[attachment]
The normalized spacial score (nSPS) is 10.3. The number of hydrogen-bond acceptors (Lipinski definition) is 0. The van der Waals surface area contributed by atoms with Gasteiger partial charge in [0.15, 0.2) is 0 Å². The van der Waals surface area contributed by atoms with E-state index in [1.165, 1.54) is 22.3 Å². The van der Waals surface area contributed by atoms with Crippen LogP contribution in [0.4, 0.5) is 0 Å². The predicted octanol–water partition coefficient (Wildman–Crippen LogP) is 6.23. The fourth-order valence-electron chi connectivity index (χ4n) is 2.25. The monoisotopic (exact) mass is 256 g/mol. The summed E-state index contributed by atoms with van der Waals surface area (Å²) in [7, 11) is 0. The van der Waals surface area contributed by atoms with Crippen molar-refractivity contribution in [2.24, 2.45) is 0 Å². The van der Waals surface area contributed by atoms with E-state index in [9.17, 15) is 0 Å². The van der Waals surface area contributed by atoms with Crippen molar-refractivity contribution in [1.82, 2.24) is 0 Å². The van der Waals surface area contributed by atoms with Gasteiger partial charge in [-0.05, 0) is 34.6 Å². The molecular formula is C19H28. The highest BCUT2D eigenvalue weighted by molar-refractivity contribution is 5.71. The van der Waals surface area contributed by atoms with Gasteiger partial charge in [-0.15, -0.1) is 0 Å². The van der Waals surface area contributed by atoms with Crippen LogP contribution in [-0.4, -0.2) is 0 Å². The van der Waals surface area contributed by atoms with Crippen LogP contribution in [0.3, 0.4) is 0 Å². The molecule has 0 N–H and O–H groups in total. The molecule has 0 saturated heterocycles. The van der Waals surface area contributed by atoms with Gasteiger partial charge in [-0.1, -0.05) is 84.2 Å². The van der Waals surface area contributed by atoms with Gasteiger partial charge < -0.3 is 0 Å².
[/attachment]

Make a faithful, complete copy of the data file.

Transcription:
The normalized spacial score (nSPS) is 10.3. The number of hydrogen-bond acceptors (Lipinski definition) is 0. The van der Waals surface area contributed by atoms with Gasteiger partial charge in [0.15, 0.2) is 0 Å². The van der Waals surface area contributed by atoms with E-state index in [1.165, 1.54) is 22.3 Å². The van der Waals surface area contributed by atoms with Crippen LogP contribution in [0.4, 0.5) is 0 Å². The predicted octanol–water partition coefficient (Wildman–Crippen LogP) is 6.23. The fourth-order valence-electron chi connectivity index (χ4n) is 2.25. The monoisotopic (exact) mass is 256 g/mol. The summed E-state index contributed by atoms with van der Waals surface area (Å²) in [7, 11) is 0. The van der Waals surface area contributed by atoms with Crippen molar-refractivity contribution in [2.24, 2.45) is 0 Å². The van der Waals surface area contributed by atoms with E-state index in [9.17, 15) is 0 Å². The van der Waals surface area contributed by atoms with Crippen molar-refractivity contribution in [1.82, 2.24) is 0 Å². The van der Waals surface area contributed by atoms with Gasteiger partial charge in [-0.05, 0) is 34.6 Å². The molecular formula is C19H28. The highest BCUT2D eigenvalue weighted by molar-refractivity contribution is 5.71. The van der Waals surface area contributed by atoms with Gasteiger partial charge in [-0.15, -0.1) is 0 Å². The van der Waals surface area contributed by atoms with Crippen LogP contribution in [-0.4, -0.2) is 0 Å². The van der Waals surface area contributed by atoms with Crippen LogP contribution in [0.3, 0.4) is 0 Å². The molecule has 0 N–H and O–H groups in total. The molecule has 0 saturated heterocycles. The van der Waals surface area contributed by atoms with Gasteiger partial charge in [-0.1, -0.05) is 84.2 Å². The van der Waals surface area contributed by atoms with Gasteiger partial charge < -0.3 is 0 Å².